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METHODS OF DEALING WITH VALUES BELOW THE LIMIT OF DETECTION USING SAS
Croghan, C AND P P. Egeghy. METHODS OF DEALING WITH VALUES BELOW THE LIMIT OF DETECTION USING SAS. Presented at Southeastern SAS User Group, St. Petersburg, FL, September 22-24, 2003.
o Develop publically accessible databases
o Disseminate human exposure data bases and data tools in an appropriate manner to improve human exposure research and information.
o Ensure that human exposure data sets generated by HEASD and its contractors or collaborators are useful for data analysis and for human exposure modeling, by providing formats and guidance on data base creation, documentation, storage, and retrieval.
o Ensure that data sets produced in HEASD conform with ORD and EPA requirements.
o Compile and translate existing human exposure data sets into useful formats for use by HEASD scientists and modelers.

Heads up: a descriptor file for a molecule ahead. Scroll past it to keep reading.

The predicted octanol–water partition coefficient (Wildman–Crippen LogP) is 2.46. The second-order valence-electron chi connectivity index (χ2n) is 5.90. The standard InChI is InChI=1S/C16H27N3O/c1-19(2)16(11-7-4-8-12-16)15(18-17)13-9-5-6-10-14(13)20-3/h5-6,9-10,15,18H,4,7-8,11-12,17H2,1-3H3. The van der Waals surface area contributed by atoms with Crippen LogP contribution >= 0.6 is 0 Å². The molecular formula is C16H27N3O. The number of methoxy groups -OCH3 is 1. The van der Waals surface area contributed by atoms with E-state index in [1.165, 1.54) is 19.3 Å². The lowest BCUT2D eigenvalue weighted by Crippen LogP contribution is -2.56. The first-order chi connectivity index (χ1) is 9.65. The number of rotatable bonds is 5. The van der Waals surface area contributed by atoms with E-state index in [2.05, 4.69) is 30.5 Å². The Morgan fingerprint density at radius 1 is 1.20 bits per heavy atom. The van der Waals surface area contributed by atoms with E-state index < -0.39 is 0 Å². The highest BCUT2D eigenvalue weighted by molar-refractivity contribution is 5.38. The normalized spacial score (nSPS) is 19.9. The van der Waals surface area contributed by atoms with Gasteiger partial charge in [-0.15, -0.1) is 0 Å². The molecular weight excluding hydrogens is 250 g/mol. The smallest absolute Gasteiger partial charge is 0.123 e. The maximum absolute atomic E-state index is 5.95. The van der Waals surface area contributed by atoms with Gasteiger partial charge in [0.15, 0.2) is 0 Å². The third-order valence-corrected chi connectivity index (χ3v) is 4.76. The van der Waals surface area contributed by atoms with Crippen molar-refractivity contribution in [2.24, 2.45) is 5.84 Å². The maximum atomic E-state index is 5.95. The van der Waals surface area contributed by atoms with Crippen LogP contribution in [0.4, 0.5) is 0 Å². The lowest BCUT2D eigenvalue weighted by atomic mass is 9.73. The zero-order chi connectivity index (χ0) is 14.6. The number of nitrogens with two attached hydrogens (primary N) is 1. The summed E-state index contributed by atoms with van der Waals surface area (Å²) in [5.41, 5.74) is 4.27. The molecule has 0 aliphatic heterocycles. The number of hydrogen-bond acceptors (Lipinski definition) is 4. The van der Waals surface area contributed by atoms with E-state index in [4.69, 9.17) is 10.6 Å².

o Make fully documented human exposure data sets available for researchers with collaborating external organizations.
Due to limitations of chemical analysis procedures, small concentrations cannot be precisely measured. These concentrations are said to be below the limit of detection (LOD). In statistical analyses, these values are often censored and substituted with a constant value, such as half the LOD, the LOD divided by the square root of 2, or zero. These methods for handling below-detection values two distributions, a uniform distribution for those values below the LOD, and the true distribution. As a result, this can produce questionable descriptive statistics depending upon the percentage of values below the LOD. An alternative method uses the characteristics of the distribution of the values above the LOD to estimate the values below the LOD. This can be done with an extrapolation technique or maximum likelihood estimation. An example program using the same data is presented calculating the mean, standard deviation, t-test, and relative difference in the means for various methods and compares the results. The extrapolation and maximum likelihood estimate techniques have smaller error rate than all the standard replacement techniques. Although more computational, these methods produce more reliable descriptive statistics.
This paper has been reviewed in accordance with the United States Environmental Protection Agency's peer and administrative review policies and approved for presentation and publication.